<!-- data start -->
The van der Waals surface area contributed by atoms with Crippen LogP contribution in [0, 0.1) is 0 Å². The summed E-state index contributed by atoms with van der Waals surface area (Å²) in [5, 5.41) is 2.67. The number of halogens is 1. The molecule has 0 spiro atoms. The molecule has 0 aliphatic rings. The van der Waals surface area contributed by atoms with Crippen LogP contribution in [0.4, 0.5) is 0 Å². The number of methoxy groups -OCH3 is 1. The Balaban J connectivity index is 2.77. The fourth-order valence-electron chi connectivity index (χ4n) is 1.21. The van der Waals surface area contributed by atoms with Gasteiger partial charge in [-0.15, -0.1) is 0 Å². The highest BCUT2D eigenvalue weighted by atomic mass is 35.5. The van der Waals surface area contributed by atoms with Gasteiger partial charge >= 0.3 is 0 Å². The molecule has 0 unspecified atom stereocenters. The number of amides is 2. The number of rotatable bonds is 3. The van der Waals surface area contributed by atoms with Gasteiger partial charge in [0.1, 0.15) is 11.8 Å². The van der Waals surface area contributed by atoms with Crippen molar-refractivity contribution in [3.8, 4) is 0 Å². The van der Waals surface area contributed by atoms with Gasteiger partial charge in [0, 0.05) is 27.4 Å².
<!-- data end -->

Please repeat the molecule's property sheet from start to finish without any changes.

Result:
The van der Waals surface area contributed by atoms with Crippen LogP contribution in [0, 0.1) is 0 Å². The summed E-state index contributed by atoms with van der Waals surface area (Å²) in [5, 5.41) is 2.67. The number of halogens is 1. The molecule has 0 spiro atoms. The molecule has 0 aliphatic rings. The van der Waals surface area contributed by atoms with Crippen LogP contribution in [0.4, 0.5) is 0 Å². The number of methoxy groups -OCH3 is 1. The Balaban J connectivity index is 2.77. The fourth-order valence-electron chi connectivity index (χ4n) is 1.21. The van der Waals surface area contributed by atoms with Gasteiger partial charge in [-0.15, -0.1) is 0 Å². The highest BCUT2D eigenvalue weighted by atomic mass is 35.5. The van der Waals surface area contributed by atoms with Gasteiger partial charge >= 0.3 is 0 Å². The molecule has 0 unspecified atom stereocenters. The number of amides is 2. The number of rotatable bonds is 3. The van der Waals surface area contributed by atoms with Gasteiger partial charge in [0.1, 0.15) is 11.8 Å². The van der Waals surface area contributed by atoms with Crippen molar-refractivity contribution in [3.8, 4) is 0 Å². The van der Waals surface area contributed by atoms with Gasteiger partial charge in [0, 0.05) is 27.4 Å².